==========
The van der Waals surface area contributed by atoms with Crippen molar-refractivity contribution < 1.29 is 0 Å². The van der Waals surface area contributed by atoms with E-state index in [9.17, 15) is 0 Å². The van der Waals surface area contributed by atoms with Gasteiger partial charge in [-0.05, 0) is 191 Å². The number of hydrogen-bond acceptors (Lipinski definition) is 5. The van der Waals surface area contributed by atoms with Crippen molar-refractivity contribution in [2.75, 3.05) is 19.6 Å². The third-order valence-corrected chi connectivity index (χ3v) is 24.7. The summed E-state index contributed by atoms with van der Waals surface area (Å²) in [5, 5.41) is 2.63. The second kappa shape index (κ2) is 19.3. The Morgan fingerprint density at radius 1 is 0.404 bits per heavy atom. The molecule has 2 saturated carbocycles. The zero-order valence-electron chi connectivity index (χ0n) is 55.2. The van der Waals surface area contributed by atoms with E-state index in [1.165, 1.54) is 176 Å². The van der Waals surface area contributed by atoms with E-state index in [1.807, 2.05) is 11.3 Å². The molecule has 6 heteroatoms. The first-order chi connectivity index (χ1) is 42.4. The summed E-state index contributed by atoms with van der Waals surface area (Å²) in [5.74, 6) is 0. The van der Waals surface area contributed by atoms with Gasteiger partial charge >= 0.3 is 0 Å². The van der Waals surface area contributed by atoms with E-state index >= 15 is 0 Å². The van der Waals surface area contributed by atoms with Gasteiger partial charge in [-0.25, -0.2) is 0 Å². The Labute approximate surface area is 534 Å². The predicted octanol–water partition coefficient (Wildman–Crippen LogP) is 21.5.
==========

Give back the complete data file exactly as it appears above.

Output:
The van der Waals surface area contributed by atoms with Crippen molar-refractivity contribution < 1.29 is 0 Å². The van der Waals surface area contributed by atoms with E-state index in [9.17, 15) is 0 Å². The van der Waals surface area contributed by atoms with Gasteiger partial charge in [-0.05, 0) is 191 Å². The number of hydrogen-bond acceptors (Lipinski definition) is 5. The van der Waals surface area contributed by atoms with Crippen molar-refractivity contribution in [2.75, 3.05) is 19.6 Å². The third-order valence-corrected chi connectivity index (χ3v) is 24.7. The summed E-state index contributed by atoms with van der Waals surface area (Å²) in [5, 5.41) is 2.63. The second kappa shape index (κ2) is 19.3. The Morgan fingerprint density at radius 1 is 0.404 bits per heavy atom. The molecule has 2 saturated carbocycles. The zero-order valence-electron chi connectivity index (χ0n) is 55.2. The van der Waals surface area contributed by atoms with E-state index in [1.165, 1.54) is 176 Å². The van der Waals surface area contributed by atoms with E-state index in [1.807, 2.05) is 11.3 Å². The molecule has 6 heteroatoms. The first-order chi connectivity index (χ1) is 42.4. The summed E-state index contributed by atoms with van der Waals surface area (Å²) in [5.74, 6) is 0. The van der Waals surface area contributed by atoms with Gasteiger partial charge >= 0.3 is 0 Å². The van der Waals surface area contributed by atoms with E-state index >= 15 is 0 Å². The van der Waals surface area contributed by atoms with Gasteiger partial charge in [-0.25, -0.2) is 0 Å². The Labute approximate surface area is 534 Å². The predicted octanol–water partition coefficient (Wildman–Crippen LogP) is 21.5.